And for Amy, any profession that allows her to help people experience that reality is artistry enough for her.

The Art of Translation - Teaching

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By Hannah Weiand


Wycliffe has so many amazing events and opportunities coming this spring! Opportunities include events, trips and internships. View full list



Discover the field of linguistics and Bible translation at this five-day course. Build meaningful relationships, hear personal testimonies and learn how you can get involved!



Here’s a one-day session with long-term impact! Find out more about Bible translation, explore opportunities and meet Wycliffe missionaries who can answer all your questions.


RACE TO 2025

Raise your heart rate while raising support for Bible translation! This is the ultimate three-day team adventure, filled with the adrenaline rush of extreme sports and challenges in support of Bible translation.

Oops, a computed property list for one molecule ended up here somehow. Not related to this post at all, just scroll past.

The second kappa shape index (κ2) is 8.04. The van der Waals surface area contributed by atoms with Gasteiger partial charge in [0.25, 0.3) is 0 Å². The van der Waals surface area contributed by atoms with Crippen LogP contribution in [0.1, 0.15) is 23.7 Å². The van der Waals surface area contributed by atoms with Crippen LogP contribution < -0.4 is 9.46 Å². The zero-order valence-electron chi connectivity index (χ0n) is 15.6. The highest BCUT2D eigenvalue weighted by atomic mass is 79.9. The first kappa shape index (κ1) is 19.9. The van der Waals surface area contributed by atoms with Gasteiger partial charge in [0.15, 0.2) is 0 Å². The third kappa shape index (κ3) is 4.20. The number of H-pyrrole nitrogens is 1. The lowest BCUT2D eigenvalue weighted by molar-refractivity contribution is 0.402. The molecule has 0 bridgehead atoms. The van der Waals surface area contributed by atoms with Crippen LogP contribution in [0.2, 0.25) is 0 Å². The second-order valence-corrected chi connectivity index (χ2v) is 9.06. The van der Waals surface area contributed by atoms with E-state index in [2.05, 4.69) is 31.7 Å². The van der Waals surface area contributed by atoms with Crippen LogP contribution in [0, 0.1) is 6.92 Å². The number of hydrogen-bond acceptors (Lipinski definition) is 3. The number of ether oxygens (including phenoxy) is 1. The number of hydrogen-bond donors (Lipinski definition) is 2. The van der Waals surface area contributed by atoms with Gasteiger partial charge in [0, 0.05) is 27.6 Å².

Discover short-term service with long-term impact through these internships and international trips! Each offers an amazing opportunity to dive in and experience what it’s like to support Bible translation. Trips offer three tracks to match your interest level. Click for details about tracks and opportunities.

Track 1

  • Tanzania, Africa | June 2 – June 25| Focus: Information Technology Click for details
  • Papua New Guinea | July 20 – August 15 |Focus: Education, Medical Service, and more Click for details
  • Southeast Asia | July 20 – August 15 | Focus: Translation, Linguistics Click for details
  • Germany | August 6 – August 25 |Focus: Children’s Education, Linguistics, Translation Click for details

Track 2

  • Papua New Guinea | June 7 – August 3 | Focus: Translation and a variety of service roles Click for details
  • Southeast Asia | June 10 – August 7 | Focus: Linguistics and a variety of service roles Click for details
  • Benin, Africa | June 25 – August 5 | Focus: Linguistics, Bible Translation and a variety of support roles Click for details



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By Jon Hampshire with Richard Gretsky